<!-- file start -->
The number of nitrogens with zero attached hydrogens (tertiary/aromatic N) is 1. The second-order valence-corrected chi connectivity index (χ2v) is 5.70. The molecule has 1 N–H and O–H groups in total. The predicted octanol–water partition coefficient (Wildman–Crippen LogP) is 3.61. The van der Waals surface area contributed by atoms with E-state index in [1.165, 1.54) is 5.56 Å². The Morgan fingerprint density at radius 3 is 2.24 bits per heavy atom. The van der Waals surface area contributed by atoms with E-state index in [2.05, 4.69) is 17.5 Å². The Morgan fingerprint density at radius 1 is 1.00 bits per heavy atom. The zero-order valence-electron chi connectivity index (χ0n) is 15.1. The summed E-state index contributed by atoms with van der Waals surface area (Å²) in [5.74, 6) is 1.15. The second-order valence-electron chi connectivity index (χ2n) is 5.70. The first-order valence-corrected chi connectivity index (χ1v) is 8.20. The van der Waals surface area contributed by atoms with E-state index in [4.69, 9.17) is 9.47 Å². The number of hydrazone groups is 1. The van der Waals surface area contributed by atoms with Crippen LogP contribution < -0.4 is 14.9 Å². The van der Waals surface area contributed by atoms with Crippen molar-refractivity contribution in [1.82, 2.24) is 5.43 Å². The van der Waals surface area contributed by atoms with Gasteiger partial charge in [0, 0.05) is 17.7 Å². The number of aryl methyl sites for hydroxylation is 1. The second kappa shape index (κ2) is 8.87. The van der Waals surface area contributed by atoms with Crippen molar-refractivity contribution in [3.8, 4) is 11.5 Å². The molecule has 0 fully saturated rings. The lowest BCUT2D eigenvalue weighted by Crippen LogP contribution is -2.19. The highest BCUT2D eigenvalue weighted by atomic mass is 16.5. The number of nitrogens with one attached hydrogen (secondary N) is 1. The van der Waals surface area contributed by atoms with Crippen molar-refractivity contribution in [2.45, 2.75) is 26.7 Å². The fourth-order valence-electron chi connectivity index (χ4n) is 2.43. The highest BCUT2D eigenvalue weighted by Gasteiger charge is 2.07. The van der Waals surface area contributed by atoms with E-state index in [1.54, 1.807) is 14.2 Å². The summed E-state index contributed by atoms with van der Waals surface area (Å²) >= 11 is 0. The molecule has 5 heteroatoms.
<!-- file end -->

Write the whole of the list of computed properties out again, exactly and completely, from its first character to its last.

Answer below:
The number of nitrogens with zero attached hydrogens (tertiary/aromatic N) is 1. The second-order valence-corrected chi connectivity index (χ2v) is 5.70. The molecule has 1 N–H and O–H groups in total. The predicted octanol–water partition coefficient (Wildman–Crippen LogP) is 3.61. The van der Waals surface area contributed by atoms with E-state index in [1.165, 1.54) is 5.56 Å². The Morgan fingerprint density at radius 3 is 2.24 bits per heavy atom. The van der Waals surface area contributed by atoms with E-state index in [2.05, 4.69) is 17.5 Å². The Morgan fingerprint density at radius 1 is 1.00 bits per heavy atom. The zero-order valence-electron chi connectivity index (χ0n) is 15.1. The summed E-state index contributed by atoms with van der Waals surface area (Å²) in [5.74, 6) is 1.15. The second-order valence-electron chi connectivity index (χ2n) is 5.70. The first-order valence-corrected chi connectivity index (χ1v) is 8.20. The van der Waals surface area contributed by atoms with E-state index in [4.69, 9.17) is 9.47 Å². The number of hydrazone groups is 1. The van der Waals surface area contributed by atoms with Crippen LogP contribution < -0.4 is 14.9 Å². The van der Waals surface area contributed by atoms with Crippen molar-refractivity contribution in [1.82, 2.24) is 5.43 Å². The van der Waals surface area contributed by atoms with Gasteiger partial charge in [0, 0.05) is 17.7 Å². The number of aryl methyl sites for hydroxylation is 1. The second kappa shape index (κ2) is 8.87. The van der Waals surface area contributed by atoms with Crippen molar-refractivity contribution in [3.8, 4) is 11.5 Å². The molecule has 0 fully saturated rings. The lowest BCUT2D eigenvalue weighted by Crippen LogP contribution is -2.19. The highest BCUT2D eigenvalue weighted by atomic mass is 16.5. The number of nitrogens with one attached hydrogen (secondary N) is 1. The van der Waals surface area contributed by atoms with Crippen molar-refractivity contribution in [2.45, 2.75) is 26.7 Å². The fourth-order valence-electron chi connectivity index (χ4n) is 2.43. The highest BCUT2D eigenvalue weighted by Gasteiger charge is 2.07. The van der Waals surface area contributed by atoms with E-state index in [1.54, 1.807) is 14.2 Å². The summed E-state index contributed by atoms with van der Waals surface area (Å²) >= 11 is 0. The molecule has 5 heteroatoms.